NEW YORK, NY – This morning at Lincoln Center, the curtain will open – not on a new opera – but on contract talks between the Metropolitan Opera’s management and the Theatrical Wardrobe Union Local 764 of the International Alliance of Theatrical Stage Employees (IA). Before contract talks even began, the Met’s senior managers publicly said that they want to cut costs for opera employees, including those in wardrobe. Meanwhile, opera managers are asking backstage employees to do more as the number of productions rise and grow in complexity.
The work of Local 764’s members has significantly changed in recent years as a surge in new opera productions, combined with new costume requirements for HD simulcasts to 1,900 movie theaters, has changed the way operas are staged. Costumes previously designed to be seen 200 feet away now need to be made for the movie screen and HD cameras. The Huffington Post recently noted that, “Directors coming into these productions think they’re making movies now. They want real clothes, not costumes.”
“While the Met’s management has been adding expensive productions, fancy multimedia and costly props and sets designed to look real, in its public statements it appears that its only real cost happens to be the paychecks of the middle class artists and craftspeople who work backstage,“ said Joe Hartnett, IA’s Assistant Director of Stagecraft. “Considering the grueling hours and increased demands for producing opera for the screen rather than the stage, this is foolish. We all want the show to go on. We want to save the Met, but it won’t happen by hiding management’s spending practices and scapegoating workers.”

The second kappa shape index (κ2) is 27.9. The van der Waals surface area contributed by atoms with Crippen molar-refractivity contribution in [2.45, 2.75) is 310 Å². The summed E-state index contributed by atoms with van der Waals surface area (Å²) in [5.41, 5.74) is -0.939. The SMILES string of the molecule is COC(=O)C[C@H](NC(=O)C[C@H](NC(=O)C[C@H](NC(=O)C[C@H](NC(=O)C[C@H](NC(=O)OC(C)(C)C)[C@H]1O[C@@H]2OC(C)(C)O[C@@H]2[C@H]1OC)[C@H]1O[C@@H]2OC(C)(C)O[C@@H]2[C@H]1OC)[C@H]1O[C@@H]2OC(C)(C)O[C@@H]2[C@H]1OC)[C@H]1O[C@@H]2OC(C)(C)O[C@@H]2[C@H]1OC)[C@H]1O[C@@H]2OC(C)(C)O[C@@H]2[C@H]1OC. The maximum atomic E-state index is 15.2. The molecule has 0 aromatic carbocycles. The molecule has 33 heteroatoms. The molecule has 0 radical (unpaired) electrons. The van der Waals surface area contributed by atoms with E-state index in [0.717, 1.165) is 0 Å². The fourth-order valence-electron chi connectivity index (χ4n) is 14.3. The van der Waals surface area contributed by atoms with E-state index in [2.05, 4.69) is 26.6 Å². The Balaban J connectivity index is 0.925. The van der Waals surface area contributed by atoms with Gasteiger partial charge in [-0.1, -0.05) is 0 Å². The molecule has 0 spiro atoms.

Local 764 President Patricia White added, “With the Met’s new focus on audiences who view operas on an HD screen, the work of wardrobe and costume departments has taken a new dimension – the close-up. What often fill the screen are shots of exquisite, custom made work created by Local 764 members. The costumes previously were made to be seen from a distance — part of the whole stage picture a live audience sees. Now we do both, creating costumes seen on the Met Opera stage and the HD screen, adding another level of difficulty to our work.”
White concluded by saying, “We have stepped up, worked harder and smarter, and met this new challenge to make the Met successful and should be recognized for it, not penalized. ”
Local 764 is the second IATSE union to open negotiations with the Metropolitan Opera in the past month. Local 1, which represents stagehands and many craftspeople who work backstage, entered contract talks on May 13. Contract talks for other IA-represented workers at the Metropolitan Opera are scheduled for later in June and into July.
The IA has created a website focused on the Met negotiations at: savethemetopera.com